Joe McHugh
A Techno-Thriller about the Perils of Energy Capitalism and the Nature of Time

Kilowatt tells the story of Reb Morgan and Alice Carpenter, journalists from a small community radio station in the mountains of northern California, who embark upon a perilous journey into the very heart of corporate America. EnerTex, a Texas-based energy company with close ties to the White House, claims to have discovered a revolutionary process for generating electricity that is both environmentally “clean” and affordable. But they refuse to reveal the details of this new technology under the pretense that to do so would threaten national security. Has EnerTex successfully found a way to address the world’s pressing energy needs and avoid global warming? Or have they, instead, opened a veritable Pandora’s box that could endanger the future beyond imagining?
Kilowatt by Joe McHugh
Ruff Tales
Other Titles by Joe McHugh
Better Than Money
The Flying Santa
© copyright 2007
"Kilowatt looks the looming electrical energy crisis in the eye and doesn't blink. Neither will you once you read this compelling book. McHugh has spun an inspiring and entertaining tale about how ordinary working people can stand up to powerful corporate interests."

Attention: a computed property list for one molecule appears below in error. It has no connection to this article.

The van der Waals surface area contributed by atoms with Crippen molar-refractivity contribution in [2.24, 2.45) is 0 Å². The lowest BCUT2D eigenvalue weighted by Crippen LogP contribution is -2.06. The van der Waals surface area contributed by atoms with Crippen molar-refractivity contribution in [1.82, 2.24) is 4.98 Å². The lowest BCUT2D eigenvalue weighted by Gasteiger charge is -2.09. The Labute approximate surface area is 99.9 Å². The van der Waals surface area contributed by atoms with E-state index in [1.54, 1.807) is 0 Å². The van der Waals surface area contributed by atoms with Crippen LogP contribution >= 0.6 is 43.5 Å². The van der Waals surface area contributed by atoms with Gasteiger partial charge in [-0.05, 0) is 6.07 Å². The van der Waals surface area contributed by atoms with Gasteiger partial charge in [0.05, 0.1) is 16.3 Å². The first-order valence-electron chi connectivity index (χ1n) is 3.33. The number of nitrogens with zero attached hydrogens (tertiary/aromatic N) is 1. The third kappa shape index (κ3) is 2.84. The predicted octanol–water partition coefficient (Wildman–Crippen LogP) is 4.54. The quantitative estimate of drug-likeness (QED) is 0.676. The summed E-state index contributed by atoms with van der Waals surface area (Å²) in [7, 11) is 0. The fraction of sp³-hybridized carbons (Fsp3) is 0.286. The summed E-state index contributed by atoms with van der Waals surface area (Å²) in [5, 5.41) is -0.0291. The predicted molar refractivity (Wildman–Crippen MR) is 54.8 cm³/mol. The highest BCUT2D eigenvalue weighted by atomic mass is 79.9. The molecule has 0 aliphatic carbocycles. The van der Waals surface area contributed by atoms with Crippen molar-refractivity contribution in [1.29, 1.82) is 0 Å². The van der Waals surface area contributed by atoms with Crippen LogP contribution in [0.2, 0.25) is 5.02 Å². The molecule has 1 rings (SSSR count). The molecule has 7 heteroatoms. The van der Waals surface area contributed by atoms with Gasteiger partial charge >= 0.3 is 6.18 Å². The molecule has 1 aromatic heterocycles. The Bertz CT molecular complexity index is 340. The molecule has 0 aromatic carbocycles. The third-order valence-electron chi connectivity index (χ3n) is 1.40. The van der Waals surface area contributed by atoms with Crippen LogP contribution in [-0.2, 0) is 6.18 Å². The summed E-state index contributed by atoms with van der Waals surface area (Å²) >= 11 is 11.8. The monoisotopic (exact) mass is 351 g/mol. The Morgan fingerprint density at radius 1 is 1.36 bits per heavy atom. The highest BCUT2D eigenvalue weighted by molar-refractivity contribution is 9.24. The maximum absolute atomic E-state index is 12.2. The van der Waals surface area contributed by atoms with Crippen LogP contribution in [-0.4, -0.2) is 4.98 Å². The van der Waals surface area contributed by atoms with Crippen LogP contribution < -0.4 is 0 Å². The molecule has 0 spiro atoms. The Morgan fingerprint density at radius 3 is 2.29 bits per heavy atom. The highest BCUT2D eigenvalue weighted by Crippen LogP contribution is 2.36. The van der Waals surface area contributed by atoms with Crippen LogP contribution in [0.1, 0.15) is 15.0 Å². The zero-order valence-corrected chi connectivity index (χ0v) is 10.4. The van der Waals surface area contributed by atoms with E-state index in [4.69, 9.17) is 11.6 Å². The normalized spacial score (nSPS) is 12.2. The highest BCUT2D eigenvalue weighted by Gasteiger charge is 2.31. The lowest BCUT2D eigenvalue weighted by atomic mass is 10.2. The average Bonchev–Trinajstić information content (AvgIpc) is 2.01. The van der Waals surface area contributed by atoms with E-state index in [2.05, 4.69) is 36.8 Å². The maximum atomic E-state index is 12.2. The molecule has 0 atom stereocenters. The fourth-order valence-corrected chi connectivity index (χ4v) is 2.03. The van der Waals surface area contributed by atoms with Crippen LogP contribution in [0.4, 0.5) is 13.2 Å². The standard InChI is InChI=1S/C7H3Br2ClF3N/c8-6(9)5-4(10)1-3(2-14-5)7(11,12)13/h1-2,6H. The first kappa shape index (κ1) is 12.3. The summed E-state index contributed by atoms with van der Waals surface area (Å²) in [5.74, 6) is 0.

Jim Hightower
Nationally syndicated radio commentator and author of Thieves In High Places.
Slaying the Gorgon The Rise of the Storytelling Industrial Complex
In Slaying the Gorgon, traditional storyteller and public radio producer Joe McHugh offers a fascinating and provocative look at how we tell stories in the modern age given the dynamic and transforming influence of new technologies. From the venerated saints and cathedrals of the Middle Ages to the pop stars and cineplexes of today, he explains why images and sound are increasingly supplanting the authority of the printed word, and by so doing, radically altering the cultural, economic, and political landscape in the United States and around the world.
The Rise of the Storytelling Industrial Complex
“In Slaying the Gorgon, Joe McHugh reminds us that it is only the softer, more human voice that allows us to make sense of it all. In this book of great wisdom and deep humanity, we are able to see the world both as it is, and as we wish it to be.”
~Jeffrey Dvorkin, director, Journalism Program, University of Toronto and former vice-president and head of news for National Public Radio